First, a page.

Longtime NFL reporter Rick Gosselin knows an interesting stat when he sees one. Hang on, Purple faithful, because you're not going to like this one.
"Goose," who's a G.O.A.T. in this profession, passed along a nugget this week that is guaranteed to unsettle paranoid Vikings fans who already think every NFL official is out to get their beloved Purple, especially when they play the hated Green and Gold.
As Gosselin noted, and the excellent NFL site Pro Football Reference details, the officiating crew headed by referee Shawn Hochuli has called nine games this season. The home team is 1-8 and riding an eight-game losing streak.
Next up for Shawn and the gang?
U.S. Bank Stadium on Sunday. Home team: Vikings (4-5). Visitors: Packers (8-2). And the only thing riding on the outcome is whether the Vikings trail the Packers in the NFC North by 2 ½ or 4 ½ games with seven to play.
Uh … oh.
But wait. Before we storm Shawn's hotel and stuff him in a light rail car bound for the airport, let's add some context.
The home teams in those nine games were penalized only two more times overall (63-61) for 24 fewer yards (557-533). So the flags have been fairly distributed.
Of the eight road winners, half of them — Patriots at Jets, Bengals at Lions, Saints at Seahawks and Eagles at Broncos — were favored to win. So they did what they were supposed to.
In each of the four road upsets — Chargers at Chiefs, Cardinals at Rams, Eagles at Panthers and Steelers at Browns — the home team lost the turnover battle, combining for a minus-8 turnover differential (10-2). Officials don't force turnovers.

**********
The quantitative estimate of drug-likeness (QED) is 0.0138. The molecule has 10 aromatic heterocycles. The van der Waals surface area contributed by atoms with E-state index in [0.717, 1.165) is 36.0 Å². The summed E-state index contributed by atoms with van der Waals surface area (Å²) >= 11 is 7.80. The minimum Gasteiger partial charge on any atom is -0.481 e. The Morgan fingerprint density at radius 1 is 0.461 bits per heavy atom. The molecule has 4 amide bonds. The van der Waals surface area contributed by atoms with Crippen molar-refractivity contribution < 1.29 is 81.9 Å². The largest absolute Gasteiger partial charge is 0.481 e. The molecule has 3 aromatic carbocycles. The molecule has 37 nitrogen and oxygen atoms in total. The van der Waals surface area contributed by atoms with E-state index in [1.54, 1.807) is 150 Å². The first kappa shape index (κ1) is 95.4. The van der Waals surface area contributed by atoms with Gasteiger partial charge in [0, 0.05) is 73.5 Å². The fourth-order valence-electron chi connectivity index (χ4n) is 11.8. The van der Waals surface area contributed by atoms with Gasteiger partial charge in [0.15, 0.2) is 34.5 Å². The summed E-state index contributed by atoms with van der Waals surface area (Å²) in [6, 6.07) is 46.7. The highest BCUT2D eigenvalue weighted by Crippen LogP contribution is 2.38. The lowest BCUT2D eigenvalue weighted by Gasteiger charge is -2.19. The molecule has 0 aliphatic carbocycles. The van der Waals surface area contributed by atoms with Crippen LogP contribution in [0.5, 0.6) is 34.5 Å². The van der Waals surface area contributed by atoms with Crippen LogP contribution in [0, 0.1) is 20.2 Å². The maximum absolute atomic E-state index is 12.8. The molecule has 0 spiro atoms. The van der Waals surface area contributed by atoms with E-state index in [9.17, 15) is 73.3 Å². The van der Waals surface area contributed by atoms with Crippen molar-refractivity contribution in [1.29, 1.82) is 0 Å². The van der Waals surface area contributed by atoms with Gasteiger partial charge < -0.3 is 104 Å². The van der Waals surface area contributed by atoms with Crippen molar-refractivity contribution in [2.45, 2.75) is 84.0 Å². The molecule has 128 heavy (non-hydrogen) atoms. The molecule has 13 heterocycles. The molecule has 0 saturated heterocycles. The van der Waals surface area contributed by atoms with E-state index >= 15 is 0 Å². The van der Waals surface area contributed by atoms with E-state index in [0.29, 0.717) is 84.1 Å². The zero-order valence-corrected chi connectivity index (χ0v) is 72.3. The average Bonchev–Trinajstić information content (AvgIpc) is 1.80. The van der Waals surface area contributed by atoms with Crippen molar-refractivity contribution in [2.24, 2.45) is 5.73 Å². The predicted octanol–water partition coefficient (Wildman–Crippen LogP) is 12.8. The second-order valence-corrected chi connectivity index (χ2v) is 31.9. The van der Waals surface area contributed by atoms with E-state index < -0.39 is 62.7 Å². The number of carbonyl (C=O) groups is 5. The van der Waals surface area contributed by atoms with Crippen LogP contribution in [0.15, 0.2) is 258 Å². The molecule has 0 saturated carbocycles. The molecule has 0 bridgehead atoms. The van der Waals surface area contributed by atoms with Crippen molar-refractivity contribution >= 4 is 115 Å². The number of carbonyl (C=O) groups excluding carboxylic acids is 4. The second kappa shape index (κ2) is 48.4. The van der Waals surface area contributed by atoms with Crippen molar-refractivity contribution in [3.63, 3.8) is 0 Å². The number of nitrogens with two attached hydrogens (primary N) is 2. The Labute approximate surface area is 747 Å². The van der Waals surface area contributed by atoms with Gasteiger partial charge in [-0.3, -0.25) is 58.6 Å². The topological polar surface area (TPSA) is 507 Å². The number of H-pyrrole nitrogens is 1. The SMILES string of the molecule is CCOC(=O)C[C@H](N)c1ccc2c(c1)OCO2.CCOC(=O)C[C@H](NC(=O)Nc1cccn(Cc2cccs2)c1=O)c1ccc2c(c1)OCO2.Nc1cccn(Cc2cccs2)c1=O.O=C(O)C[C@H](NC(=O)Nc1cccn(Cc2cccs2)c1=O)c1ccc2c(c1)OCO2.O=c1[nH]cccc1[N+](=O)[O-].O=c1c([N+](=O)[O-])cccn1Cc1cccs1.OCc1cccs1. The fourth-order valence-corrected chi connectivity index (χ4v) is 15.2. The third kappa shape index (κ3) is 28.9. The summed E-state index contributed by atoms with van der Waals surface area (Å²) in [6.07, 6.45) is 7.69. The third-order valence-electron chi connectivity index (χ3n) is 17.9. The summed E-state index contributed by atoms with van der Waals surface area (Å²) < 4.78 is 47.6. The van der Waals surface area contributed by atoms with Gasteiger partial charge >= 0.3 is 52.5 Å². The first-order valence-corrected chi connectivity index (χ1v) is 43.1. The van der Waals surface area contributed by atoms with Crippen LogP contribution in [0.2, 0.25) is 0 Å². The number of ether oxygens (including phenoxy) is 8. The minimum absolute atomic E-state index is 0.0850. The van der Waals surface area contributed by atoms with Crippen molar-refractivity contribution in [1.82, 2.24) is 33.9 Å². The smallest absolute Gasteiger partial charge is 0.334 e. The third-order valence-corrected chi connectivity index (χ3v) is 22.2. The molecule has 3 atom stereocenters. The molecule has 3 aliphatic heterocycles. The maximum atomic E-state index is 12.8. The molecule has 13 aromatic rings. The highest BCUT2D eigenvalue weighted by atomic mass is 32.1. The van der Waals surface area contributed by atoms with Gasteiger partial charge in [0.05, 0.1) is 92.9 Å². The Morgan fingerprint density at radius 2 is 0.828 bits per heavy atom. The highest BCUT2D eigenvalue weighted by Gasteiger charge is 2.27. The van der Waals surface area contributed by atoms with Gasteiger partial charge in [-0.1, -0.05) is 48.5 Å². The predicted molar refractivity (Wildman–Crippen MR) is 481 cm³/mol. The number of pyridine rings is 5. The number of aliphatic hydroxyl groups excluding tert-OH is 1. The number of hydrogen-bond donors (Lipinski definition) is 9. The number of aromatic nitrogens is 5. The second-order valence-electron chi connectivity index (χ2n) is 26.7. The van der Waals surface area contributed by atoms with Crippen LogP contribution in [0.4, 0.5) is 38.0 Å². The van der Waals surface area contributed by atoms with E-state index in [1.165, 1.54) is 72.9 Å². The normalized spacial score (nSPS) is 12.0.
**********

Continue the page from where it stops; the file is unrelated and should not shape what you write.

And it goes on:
Also, four of the eight home losers went down by 23, 19, 17 and 17 points. That's too many points to start pointing fingers at the officials.
The other four home losers were felled by one-score decisions.
In the Saints' 13-10 win at Seattle, Hochuli himself, as referee, called roughing the passer to negate a key third-down sack by the Seahawks. Eleven plays later, New Orleans kicked the game-winning field goal. One should note, however, that Hocholi's crew also called offensive pass interference on the Saints' decisive drive.
To be fair, Hochuli also called roughing the passer on the Steelers in the closing minutes of their 15-10 win at Cleveland. It gave the Browns the ball at the Pittsburgh 24 with 2:57 left, but Cleveland couldn't capitalize.
All this gets one to wondering whether head coaches study the officiating crew to which they're assigned.
"Yeah, every week. Every week," Vikings coach Mike Zimmer said. "Whether it's a high-penalty-calling crew. What their team does. Who's their penalty makers? What the crew is looking for."
Are there a lot of differences?
"Yeah, there's some," Zimmer said. "Some look for more taunting and roughing the passer. And some look for more DPIs [defensive pass interference] and illegal hands to the face. They're different, so we try to talk to [the players about them] every week."
"Like last week [against the Chargers] was one of the …" Zimmer said before pausing and looking over to Bob Hagan, his PR chief. "I don't know if I should be saying this …"
"Probably not," Hagan advised.
Zimmer ignored the take sign and swung away on the crew that nailed his team with 10 penalties for a season-high 118 yards.
"Last week, going into the game it was one of the lowest-calling-penalty crews in the league, and there were some ticky-tacky [calls] there," Zimmer said. "The pass interference on [Bashaud] Breeland. You know. So, they called quite a few more than they we anticipated them calling, yes."
Hochuli's crew averages 13.78 penalties for 121.11 yards per game. That's 1.02 more penalties for 9.95 more yards per game than the league average.
It has called 50.81% of its 124 penalties on the home team. The league average is 48.8%.
And the biggie, of course, is the home team's winning percentage of .111 in games called by Hocholi's crew. The league average is actually below .500, at .490 this year. But that's still .380 higher than Hochuli's crew.
Not than any Vikings fans would ever blame the officials, right?